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But it wouldn't even be calculus in 10th grade.

In 10th grade most kids have done a year of algebra and are doing plane geometry along with simple proofs.

That must be it: the scientific sample of people he described the test contents too did not use proofs in their work. Therefore, introducing mathematical logic in 10th grade is not going to prepare students for the high-tech jobs of the future.


From what I've seen from tutoring 3 younger siblings in math throughout their high school days, I think they should spend the first 3 years of high school drilling Algebra into their heads. Then in the last year they can spend half a year on geometry and half a year on trig.

From what I've seen the biggest problems my sibs had with higher math wasn't the higher math, it was the algebra underlying it. They get one year of Algebra in 8th grade and the move on to Geometry assuming they have mastered it, but they havent.

I agree. I'd rather people graduate high school actually knowing algebra than pretending to know calculus.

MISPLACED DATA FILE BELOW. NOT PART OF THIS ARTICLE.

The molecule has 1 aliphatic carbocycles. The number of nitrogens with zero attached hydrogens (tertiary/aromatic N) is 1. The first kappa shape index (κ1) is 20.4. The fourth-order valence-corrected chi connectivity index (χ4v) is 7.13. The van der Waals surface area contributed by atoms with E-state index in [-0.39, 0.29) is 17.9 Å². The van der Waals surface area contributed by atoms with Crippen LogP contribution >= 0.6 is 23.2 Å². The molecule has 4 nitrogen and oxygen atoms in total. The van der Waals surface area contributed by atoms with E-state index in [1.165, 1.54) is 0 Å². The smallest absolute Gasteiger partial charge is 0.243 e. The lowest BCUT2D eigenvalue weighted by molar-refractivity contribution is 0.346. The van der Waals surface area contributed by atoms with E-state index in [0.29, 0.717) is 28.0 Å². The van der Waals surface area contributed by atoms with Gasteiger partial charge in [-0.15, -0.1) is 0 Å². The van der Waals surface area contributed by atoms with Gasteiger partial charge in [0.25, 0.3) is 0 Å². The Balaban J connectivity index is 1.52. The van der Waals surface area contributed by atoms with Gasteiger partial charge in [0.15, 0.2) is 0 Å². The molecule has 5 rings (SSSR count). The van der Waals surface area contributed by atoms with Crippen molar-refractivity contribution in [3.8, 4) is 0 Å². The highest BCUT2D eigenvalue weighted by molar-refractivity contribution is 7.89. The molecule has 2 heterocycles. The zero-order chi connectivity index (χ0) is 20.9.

We have quite the conundrum in this country: not enough qualified workers for high tech jobs, and a strong resistance to teaching kids the skills to do those jobs. I think it's going to take a major cultural shift for us to move past this and have parents demanding their kids learn more math and science. There seems to be an incipient movement in this direction but man is there a lot of inertia!

"a strong resistance to teaching kids the skills to do those jobs"

There is a strong resistance from the kids because its either boring, too hard or not explained in a way that is relevant to them to see how it can be applied. This is among the main reasons why in the US the number of SMT college/uni graduates has not increased since 1980, while humanities has more than doubled.

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